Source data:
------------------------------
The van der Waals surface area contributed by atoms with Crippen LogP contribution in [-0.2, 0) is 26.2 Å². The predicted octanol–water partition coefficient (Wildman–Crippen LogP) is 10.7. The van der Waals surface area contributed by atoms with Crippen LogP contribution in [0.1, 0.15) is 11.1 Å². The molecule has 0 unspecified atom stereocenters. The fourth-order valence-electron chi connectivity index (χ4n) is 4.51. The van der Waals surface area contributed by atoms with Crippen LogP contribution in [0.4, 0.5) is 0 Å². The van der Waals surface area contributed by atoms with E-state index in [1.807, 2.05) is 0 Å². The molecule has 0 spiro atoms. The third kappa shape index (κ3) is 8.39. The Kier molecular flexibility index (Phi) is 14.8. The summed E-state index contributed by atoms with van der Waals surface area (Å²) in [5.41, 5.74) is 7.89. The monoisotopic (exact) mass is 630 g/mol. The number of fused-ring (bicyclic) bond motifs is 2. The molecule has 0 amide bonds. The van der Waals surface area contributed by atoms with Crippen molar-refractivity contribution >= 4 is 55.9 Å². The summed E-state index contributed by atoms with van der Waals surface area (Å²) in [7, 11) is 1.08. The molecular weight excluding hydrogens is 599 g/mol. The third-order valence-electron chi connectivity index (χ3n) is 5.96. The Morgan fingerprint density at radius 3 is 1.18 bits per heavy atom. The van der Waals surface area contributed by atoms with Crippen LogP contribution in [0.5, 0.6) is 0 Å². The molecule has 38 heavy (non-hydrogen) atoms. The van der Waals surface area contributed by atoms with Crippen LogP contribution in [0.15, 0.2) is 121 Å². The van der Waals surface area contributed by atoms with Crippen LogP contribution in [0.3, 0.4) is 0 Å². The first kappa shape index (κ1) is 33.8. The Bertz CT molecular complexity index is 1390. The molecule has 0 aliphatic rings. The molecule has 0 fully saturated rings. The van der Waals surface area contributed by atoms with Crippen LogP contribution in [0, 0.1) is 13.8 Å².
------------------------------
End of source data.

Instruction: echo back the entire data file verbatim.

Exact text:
The van der Waals surface area contributed by atoms with Crippen LogP contribution in [-0.2, 0) is 26.2 Å². The predicted octanol–water partition coefficient (Wildman–Crippen LogP) is 10.7. The van der Waals surface area contributed by atoms with Crippen LogP contribution in [0.1, 0.15) is 11.1 Å². The molecule has 0 unspecified atom stereocenters. The fourth-order valence-electron chi connectivity index (χ4n) is 4.51. The van der Waals surface area contributed by atoms with Crippen LogP contribution in [0.4, 0.5) is 0 Å². The van der Waals surface area contributed by atoms with E-state index in [1.807, 2.05) is 0 Å². The molecule has 0 spiro atoms. The third kappa shape index (κ3) is 8.39. The Kier molecular flexibility index (Phi) is 14.8. The summed E-state index contributed by atoms with van der Waals surface area (Å²) in [5.41, 5.74) is 7.89. The monoisotopic (exact) mass is 630 g/mol. The number of fused-ring (bicyclic) bond motifs is 2. The molecule has 0 amide bonds. The van der Waals surface area contributed by atoms with Crippen molar-refractivity contribution >= 4 is 55.9 Å². The summed E-state index contributed by atoms with van der Waals surface area (Å²) in [7, 11) is 1.08. The molecular weight excluding hydrogens is 599 g/mol. The third-order valence-electron chi connectivity index (χ3n) is 5.96. The Morgan fingerprint density at radius 3 is 1.18 bits per heavy atom. The van der Waals surface area contributed by atoms with Crippen LogP contribution in [0.5, 0.6) is 0 Å². The molecule has 38 heavy (non-hydrogen) atoms. The van der Waals surface area contributed by atoms with Crippen LogP contribution in [0.15, 0.2) is 121 Å². The van der Waals surface area contributed by atoms with Crippen LogP contribution in [0.3, 0.4) is 0 Å². The first kappa shape index (κ1) is 33.8. The Bertz CT molecular complexity index is 1390. The molecule has 0 aliphatic rings. The molecule has 0 fully saturated rings. The van der Waals surface area contributed by atoms with Crippen LogP contribution in [0, 0.1) is 13.8 Å².